Rupert Bean

Emotional Eating: How can I stop comfort eating?

Health, Weight loss

Whilst the lighthearted notion of “reaching for the nearest bar of chocolate” when we’re upset or stressed is something of a cliche, the sad reality is that comfort eating can have negative, long-lasting psychological consequences.

Although it’s often seen as a source of amusement when we joke about comfort eating with friends or family, emotional overeating is a very real and tangible condition that glosses over the deeper problem of an ineffective coping strategy when we’re faced with problems in our lives.

According to BUPA, identifying the emotional triggers that lead to comfort eating is one of the first practical steps you can take to ensure that you’re not reaching for the fridge door at the first sign of trouble.

With this in mind, let’s take a quick look at three of the most common reasons that can lead us down the slippery slope of comfort eating, and explore what practical mechanisms we can put in place to try and break this negative and self-destructive cycle.


Sure, we all feel stressed from time to time but what leads some of us to seek out food as a comfort blanket whilst others don’t? The common denominator in all of us when we’re subjected to heightened levels of stress is the very real changes that take place within our bodies. Stress often causes an increase in cortisol (a steroid hormone) that, when released into the bloodstream, can also help us deal more effectively with stress and potential danger by increasing the body’s metabolism of glucose, controlling blood pressure and reducing inflammation.

Whilst there may not be any real danger close at hand, this common reaction to stress can lead us to crave sugary and/or fatty foods in order to give us an instant “hit” and boost our energy levels.

One helpful trick to help us resist the urge to head straight into our kitchens is to try and focus our minds with a few gentle stretching and relaxing exercises. If you’re reading this article and shaking your head because you’re thinking “that just won’t work with me”, don’t despair. We know it’s hard and we know it takes practice so try to go easy on yourself if you’re not able to do this first (or even second or third!) time around. If you can, you’ll probably be pleasantly surprised at how quickly your mind begins to quieten down. Exercise releases endorphins in the body, which can give us a positive feeling not too dissimilar to that of a”runner’s high,” and is often accompanied by a positive and energizing outlook on life.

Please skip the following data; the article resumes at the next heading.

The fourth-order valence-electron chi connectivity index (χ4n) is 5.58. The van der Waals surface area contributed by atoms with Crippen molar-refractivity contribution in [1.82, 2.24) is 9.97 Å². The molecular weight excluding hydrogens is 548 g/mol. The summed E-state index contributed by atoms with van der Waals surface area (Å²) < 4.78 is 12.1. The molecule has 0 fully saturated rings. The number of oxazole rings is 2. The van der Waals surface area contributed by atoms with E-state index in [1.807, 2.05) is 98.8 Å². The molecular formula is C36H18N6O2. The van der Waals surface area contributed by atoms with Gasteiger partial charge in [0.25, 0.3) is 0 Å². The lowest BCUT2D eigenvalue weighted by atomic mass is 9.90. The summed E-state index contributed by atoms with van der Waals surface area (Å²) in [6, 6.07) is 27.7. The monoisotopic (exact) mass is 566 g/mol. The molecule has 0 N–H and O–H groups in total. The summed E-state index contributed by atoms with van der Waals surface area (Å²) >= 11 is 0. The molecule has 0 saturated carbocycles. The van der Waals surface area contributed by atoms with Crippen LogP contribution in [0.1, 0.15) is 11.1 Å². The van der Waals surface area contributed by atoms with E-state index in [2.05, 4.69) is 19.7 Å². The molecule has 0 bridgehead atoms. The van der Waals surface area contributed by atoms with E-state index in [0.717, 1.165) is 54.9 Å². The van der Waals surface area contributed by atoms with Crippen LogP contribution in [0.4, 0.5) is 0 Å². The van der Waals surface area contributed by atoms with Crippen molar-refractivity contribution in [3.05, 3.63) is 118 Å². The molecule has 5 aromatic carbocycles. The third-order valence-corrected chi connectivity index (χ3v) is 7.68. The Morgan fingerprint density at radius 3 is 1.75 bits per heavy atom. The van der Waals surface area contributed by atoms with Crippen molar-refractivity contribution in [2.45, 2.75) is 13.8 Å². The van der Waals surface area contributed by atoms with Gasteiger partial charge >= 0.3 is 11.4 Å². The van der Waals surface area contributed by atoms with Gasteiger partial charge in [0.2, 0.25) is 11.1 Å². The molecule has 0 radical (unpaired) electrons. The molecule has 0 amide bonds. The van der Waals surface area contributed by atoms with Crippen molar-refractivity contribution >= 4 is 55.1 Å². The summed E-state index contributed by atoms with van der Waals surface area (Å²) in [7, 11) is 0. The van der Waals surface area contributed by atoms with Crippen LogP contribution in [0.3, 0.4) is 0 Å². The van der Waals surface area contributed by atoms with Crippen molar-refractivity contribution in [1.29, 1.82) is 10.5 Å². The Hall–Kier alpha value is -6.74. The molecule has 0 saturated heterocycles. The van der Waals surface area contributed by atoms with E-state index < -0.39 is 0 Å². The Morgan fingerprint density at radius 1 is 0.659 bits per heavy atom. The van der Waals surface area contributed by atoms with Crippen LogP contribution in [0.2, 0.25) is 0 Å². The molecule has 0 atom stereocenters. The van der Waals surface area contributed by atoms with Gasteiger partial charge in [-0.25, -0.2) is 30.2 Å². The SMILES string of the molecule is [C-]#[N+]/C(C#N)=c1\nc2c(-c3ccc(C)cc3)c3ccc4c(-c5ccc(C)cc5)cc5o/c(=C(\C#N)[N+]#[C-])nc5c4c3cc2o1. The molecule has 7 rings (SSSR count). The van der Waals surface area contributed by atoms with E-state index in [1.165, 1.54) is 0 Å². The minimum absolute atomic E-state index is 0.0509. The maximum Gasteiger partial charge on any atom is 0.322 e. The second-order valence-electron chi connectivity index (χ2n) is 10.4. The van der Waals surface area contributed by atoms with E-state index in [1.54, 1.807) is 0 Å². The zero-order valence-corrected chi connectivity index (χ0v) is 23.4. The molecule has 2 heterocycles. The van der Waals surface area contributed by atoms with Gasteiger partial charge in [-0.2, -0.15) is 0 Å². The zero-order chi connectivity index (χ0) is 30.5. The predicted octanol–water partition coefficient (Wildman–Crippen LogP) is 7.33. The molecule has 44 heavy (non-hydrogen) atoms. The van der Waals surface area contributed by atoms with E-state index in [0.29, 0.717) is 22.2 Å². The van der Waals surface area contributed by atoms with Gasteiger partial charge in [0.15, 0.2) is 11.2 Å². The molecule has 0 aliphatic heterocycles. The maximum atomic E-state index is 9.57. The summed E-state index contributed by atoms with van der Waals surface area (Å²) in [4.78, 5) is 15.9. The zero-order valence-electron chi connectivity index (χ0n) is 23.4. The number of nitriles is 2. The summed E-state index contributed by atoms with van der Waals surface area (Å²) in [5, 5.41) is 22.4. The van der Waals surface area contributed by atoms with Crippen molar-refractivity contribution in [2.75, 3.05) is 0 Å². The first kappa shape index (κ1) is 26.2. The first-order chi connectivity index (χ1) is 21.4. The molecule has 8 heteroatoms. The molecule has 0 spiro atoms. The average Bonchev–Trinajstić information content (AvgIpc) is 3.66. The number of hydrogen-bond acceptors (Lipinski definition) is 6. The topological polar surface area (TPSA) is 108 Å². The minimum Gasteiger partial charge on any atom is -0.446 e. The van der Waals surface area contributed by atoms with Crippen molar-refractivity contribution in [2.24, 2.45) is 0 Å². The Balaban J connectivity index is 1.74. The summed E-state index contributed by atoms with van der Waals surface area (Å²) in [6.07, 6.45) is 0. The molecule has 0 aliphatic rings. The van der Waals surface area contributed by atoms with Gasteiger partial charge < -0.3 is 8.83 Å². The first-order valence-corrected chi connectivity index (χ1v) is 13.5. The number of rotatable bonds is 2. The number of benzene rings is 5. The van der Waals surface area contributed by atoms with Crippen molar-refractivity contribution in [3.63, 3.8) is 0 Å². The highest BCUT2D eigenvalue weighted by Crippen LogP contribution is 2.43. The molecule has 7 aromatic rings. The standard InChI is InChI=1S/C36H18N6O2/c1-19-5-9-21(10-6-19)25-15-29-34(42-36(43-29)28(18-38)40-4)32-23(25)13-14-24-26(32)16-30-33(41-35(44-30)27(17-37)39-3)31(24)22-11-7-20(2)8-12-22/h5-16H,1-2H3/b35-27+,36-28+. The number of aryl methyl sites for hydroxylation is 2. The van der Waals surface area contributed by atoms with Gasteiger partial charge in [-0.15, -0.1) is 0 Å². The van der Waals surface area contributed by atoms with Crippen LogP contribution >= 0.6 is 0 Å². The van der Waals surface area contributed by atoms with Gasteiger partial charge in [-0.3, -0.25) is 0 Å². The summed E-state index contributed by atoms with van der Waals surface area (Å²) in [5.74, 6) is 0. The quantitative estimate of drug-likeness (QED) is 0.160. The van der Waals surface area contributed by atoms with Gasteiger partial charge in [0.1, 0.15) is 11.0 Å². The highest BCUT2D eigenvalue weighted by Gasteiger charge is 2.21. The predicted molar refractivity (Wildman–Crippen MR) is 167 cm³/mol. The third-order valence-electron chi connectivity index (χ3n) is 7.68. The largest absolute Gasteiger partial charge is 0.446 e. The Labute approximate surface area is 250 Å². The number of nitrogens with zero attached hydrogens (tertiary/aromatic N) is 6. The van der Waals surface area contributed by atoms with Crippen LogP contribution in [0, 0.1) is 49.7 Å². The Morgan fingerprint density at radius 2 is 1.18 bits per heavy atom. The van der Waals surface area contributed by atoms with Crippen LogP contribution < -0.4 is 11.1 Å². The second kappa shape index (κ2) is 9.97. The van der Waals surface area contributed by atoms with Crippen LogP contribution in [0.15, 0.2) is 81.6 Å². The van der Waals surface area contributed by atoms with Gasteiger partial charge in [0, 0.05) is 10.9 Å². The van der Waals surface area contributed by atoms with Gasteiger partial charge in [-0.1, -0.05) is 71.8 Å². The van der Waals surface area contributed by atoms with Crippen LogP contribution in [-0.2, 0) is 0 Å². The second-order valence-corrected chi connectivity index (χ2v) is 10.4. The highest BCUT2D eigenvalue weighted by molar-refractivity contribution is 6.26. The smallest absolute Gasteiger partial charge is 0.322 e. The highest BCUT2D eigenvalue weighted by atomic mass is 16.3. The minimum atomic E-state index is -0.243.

Boredom is the second ‘arch-villain’ on our hit list. Perhaps there’s nothing good on TV or maybe the phone hasn’t rung in a while and you feel like you’re at a loose end. Whatever the reason you’re feeling a tad bored, try not to slip into the familiar habit of grabbing the biscuit tin or opening a packet of crisps just to pass the time. It may sound obvious, but avoiding buying the things you’re tempted to snack on in the first place is a really effective way of breaking your comfort eating cycle caused by boredom.

To help you on your way, try grabbing that book that you’ve always been telling yourself you’re going to read someday, but just never got around to it… If you’re not much of a bookworm, how about looking ahead to planning your next holiday, or research that hobby that you’ve yet to take up? There are a myriad of things you can do, but if you’re still not feeling motivated, here are four tips to get you started.


As mentioned above, one of the first steps you can take is to make a few small changes to your weekly shopping list. Be mindful of what you’re buying and the reason you’re buying it. Of course, having the odd treat here and there is perfectly fine, but try to limit the amount you buy and spend the money on something slightly healthier instead.

One huge factor that can make this especially difficult is if you’re a busy parent and you know that the kids will kick up a fuss if they don’t get the normal snacks and treats that they’re used to. This doesn’t mean you should suddenly stop buying them the things they love and have become accustomed to; it means that it’s time to become more mindful within yourself if you’re determined to kick your comfort eating habit once and for all.

Resisting dipping your hand in the ‘family packs’ of treats isn’t easy, so try and avoid distractions and focus more on the food that you’re eating. Eating at a slower rate is also a great way for your body to let you know when you’re stomach is full. So, take your time whilst relaxing and savouring that delicious meal you’ve just cooked yourself.


We hope you’ve found this post useful and have picked up a few tips to help you on your way if you’re struggling with a comfort eating habit. If you’re finding it hard to lose weight we know it can be difficult and can sometimes feel like you’re fighting a losing battle. So, stay strong, stay focused and most importantly…don’t give up!

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